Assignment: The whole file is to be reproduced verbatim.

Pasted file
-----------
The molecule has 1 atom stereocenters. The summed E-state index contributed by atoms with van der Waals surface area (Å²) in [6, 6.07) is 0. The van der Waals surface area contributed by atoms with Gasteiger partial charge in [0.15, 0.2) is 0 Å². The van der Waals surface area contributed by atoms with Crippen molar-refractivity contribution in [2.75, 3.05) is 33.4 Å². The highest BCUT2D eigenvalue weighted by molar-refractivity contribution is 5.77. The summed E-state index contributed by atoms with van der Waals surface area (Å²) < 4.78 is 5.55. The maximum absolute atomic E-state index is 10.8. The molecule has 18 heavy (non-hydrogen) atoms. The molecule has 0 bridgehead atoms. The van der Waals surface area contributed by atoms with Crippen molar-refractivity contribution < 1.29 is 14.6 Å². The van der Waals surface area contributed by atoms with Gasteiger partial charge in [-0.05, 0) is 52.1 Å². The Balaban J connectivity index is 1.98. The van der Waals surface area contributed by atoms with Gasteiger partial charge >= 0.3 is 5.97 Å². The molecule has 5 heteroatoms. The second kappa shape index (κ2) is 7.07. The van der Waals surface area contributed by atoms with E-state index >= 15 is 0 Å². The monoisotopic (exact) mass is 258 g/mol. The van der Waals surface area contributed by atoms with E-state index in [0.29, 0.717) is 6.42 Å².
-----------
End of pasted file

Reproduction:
The molecule has 1 atom stereocenters. The summed E-state index contributed by atoms with van der Waals surface area (Å²) in [6, 6.07) is 0. The van der Waals surface area contributed by atoms with Gasteiger partial charge in [0.15, 0.2) is 0 Å². The van der Waals surface area contributed by atoms with Crippen molar-refractivity contribution in [2.75, 3.05) is 33.4 Å². The highest BCUT2D eigenvalue weighted by molar-refractivity contribution is 5.77. The summed E-state index contributed by atoms with van der Waals surface area (Å²) < 4.78 is 5.55. The maximum absolute atomic E-state index is 10.8. The molecule has 18 heavy (non-hydrogen) atoms. The molecule has 0 bridgehead atoms. The van der Waals surface area contributed by atoms with Crippen molar-refractivity contribution < 1.29 is 14.6 Å². The van der Waals surface area contributed by atoms with Gasteiger partial charge in [-0.05, 0) is 52.1 Å². The Balaban J connectivity index is 1.98. The van der Waals surface area contributed by atoms with Gasteiger partial charge >= 0.3 is 5.97 Å². The molecule has 5 heteroatoms. The second kappa shape index (κ2) is 7.07. The van der Waals surface area contributed by atoms with E-state index >= 15 is 0 Å². The monoisotopic (exact) mass is 258 g/mol. The van der Waals surface area contributed by atoms with E-state index in [0.29, 0.717) is 6.42 Å².